We found that in contrast to the wild type TR monomer, the mutant receptor LBD undergoes a ligand-dependent molecular assembly, forming a homodimer in addition to the monomer in certain preparative conditions. In our experiments, a typical size exclusion chromatography run for the purified D355R TR mutant protein resulted in separation of 60 kDa from 30kDa protein species, which correspond to the dimeric and monomeric states of TR LBD (). Repeated chromatography of the main protein fraction corresponding to the TR homodimer (~80% of total protein) demonstrated that the formed dimer is stable under the experimental conditions (). Altering the buffer composition such as removal of sulfate ions, resulted in loss of dimers, with only monomeric protein present in the chromatographic fractions (). In contrast, the TR homodimer formed very efficiently if sulfate ions were present in preparative buffers (). Other variations in protein buffers such as ionic strength, pH and the presence of detergents were also found to influence formation of the TR homodimer and the dimer/monomer partition in solution (data not presented). Based on these experiments, we found the protein preparation conditions that allow purification of the TR homodimer as a major protein fraction with high yield (specified in Experimental procedures). The ultimate step of protein purification employing FPLC was critical as it resulted in efficient separation of the dimeric protein from the TR LBD monomer, thus ensuring protein purity and homogeneity. After this final purification step, the TR homodimer was more than 95% pure as judged by gel electrophoresis. Furthermore, the D355R TR dimer was highly soluble and maintained its monodisperse dimeric state both at high (40mg/ml) and low (5mg/ml) concentrations as judged by native gels and size exclusion chromatography analyses. Notably, the TR LBD retained its dimeric state not only throughout protein preparation, but also after several freeze-thaw cycles, as judged by size exclusion chromatography. Based on these observations, we conclude that the dimeric form of the mutant increased stability of the TR LBD, which could tolerate 2-3 cycles of freezing – thawing and produce high quality crystals that diffracted to 2.0 - 2.5 Å resolution. The increased stability of TR LBD is a crucial improvement as wild type protein could not produce crystals upon storage or freezing. Furthermore, these improved protein and crystal properties are compliant with the demands of a high throughput crystallography (28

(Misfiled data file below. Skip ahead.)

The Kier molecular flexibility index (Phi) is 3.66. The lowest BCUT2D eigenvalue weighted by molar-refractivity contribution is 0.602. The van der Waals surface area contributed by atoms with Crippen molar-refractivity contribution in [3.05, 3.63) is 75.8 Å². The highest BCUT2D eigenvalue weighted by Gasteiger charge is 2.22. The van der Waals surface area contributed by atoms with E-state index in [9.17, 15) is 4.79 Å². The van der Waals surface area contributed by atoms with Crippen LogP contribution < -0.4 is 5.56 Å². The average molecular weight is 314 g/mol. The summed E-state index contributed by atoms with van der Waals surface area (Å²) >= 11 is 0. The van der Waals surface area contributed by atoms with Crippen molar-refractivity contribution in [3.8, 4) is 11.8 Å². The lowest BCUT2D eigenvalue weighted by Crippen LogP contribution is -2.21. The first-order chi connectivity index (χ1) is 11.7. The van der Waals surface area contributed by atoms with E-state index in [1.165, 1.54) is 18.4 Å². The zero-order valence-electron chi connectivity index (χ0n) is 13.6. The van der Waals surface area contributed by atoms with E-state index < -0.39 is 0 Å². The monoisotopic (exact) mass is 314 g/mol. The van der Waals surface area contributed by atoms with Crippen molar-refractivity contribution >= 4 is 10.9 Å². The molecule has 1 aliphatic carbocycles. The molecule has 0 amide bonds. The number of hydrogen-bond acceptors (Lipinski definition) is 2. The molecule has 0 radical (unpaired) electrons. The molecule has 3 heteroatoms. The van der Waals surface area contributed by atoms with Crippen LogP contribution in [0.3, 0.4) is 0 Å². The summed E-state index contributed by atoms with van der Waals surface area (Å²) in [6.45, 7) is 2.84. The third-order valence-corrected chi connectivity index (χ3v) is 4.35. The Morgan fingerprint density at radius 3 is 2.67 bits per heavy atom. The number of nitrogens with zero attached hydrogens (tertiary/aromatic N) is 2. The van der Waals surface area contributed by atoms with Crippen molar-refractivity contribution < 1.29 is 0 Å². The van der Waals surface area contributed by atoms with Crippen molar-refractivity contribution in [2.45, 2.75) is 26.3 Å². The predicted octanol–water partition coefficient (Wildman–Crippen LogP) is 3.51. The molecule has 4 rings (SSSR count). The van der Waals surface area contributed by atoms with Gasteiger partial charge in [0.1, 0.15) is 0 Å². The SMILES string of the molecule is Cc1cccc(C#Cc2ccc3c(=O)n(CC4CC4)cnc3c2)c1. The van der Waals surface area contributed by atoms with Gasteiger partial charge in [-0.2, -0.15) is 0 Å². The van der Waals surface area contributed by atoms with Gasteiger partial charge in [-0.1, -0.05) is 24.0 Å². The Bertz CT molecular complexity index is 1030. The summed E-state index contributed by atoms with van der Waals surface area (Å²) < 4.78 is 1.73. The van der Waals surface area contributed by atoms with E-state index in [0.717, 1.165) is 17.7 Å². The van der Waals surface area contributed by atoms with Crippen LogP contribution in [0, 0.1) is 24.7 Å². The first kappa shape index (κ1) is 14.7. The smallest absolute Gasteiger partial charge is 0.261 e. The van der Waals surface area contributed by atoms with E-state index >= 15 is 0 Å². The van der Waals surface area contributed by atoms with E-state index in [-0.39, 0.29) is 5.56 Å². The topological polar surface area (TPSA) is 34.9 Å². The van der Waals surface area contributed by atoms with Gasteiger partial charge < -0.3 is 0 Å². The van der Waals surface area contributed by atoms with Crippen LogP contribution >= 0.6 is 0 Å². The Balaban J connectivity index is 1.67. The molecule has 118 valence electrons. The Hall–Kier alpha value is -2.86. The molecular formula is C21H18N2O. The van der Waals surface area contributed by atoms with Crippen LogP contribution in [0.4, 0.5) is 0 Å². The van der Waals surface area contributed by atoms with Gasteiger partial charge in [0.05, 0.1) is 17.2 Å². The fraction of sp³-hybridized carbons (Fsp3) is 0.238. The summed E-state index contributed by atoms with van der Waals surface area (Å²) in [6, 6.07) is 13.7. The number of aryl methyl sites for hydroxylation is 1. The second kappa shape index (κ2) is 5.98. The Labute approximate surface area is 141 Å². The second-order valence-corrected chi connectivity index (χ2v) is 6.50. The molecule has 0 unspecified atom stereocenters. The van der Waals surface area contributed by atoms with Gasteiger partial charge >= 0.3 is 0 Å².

Size exclusion chromatography of D355R TR LBD